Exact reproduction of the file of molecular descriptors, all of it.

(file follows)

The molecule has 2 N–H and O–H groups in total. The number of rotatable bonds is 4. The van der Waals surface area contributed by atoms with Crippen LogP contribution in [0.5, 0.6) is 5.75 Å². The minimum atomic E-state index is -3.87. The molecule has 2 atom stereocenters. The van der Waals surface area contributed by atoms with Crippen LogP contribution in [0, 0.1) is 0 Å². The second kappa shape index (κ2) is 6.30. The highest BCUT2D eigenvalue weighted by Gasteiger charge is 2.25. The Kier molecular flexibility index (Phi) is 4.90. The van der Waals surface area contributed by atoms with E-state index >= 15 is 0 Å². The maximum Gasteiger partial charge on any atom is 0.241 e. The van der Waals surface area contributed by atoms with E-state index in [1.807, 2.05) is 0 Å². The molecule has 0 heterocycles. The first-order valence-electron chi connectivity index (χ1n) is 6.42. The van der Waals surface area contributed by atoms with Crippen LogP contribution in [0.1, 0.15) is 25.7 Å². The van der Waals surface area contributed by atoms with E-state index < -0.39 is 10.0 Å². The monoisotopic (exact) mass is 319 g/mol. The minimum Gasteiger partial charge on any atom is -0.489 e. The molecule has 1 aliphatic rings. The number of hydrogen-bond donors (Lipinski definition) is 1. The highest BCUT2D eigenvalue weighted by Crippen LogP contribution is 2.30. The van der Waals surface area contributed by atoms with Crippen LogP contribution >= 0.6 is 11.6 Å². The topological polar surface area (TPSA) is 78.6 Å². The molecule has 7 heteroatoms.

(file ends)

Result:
The molecule has 2 N–H and O–H groups in total. The number of rotatable bonds is 4. The van der Waals surface area contributed by atoms with Crippen LogP contribution in [0.5, 0.6) is 5.75 Å². The minimum atomic E-state index is -3.87. The molecule has 2 atom stereocenters. The van der Waals surface area contributed by atoms with Crippen LogP contribution in [0, 0.1) is 0 Å². The second kappa shape index (κ2) is 6.30. The highest BCUT2D eigenvalue weighted by Gasteiger charge is 2.25. The Kier molecular flexibility index (Phi) is 4.90. The van der Waals surface area contributed by atoms with E-state index >= 15 is 0 Å². The maximum Gasteiger partial charge on any atom is 0.241 e. The van der Waals surface area contributed by atoms with E-state index in [1.807, 2.05) is 0 Å². The molecule has 0 heterocycles. The first-order valence-electron chi connectivity index (χ1n) is 6.42. The van der Waals surface area contributed by atoms with Crippen LogP contribution in [0.1, 0.15) is 25.7 Å². The van der Waals surface area contributed by atoms with E-state index < -0.39 is 10.0 Å². The monoisotopic (exact) mass is 319 g/mol. The minimum Gasteiger partial charge on any atom is -0.489 e. The molecule has 1 aliphatic rings. The number of hydrogen-bond donors (Lipinski definition) is 1. The highest BCUT2D eigenvalue weighted by Crippen LogP contribution is 2.30. The van der Waals surface area contributed by atoms with Crippen LogP contribution >= 0.6 is 11.6 Å². The topological polar surface area (TPSA) is 78.6 Å². The molecule has 7 heteroatoms.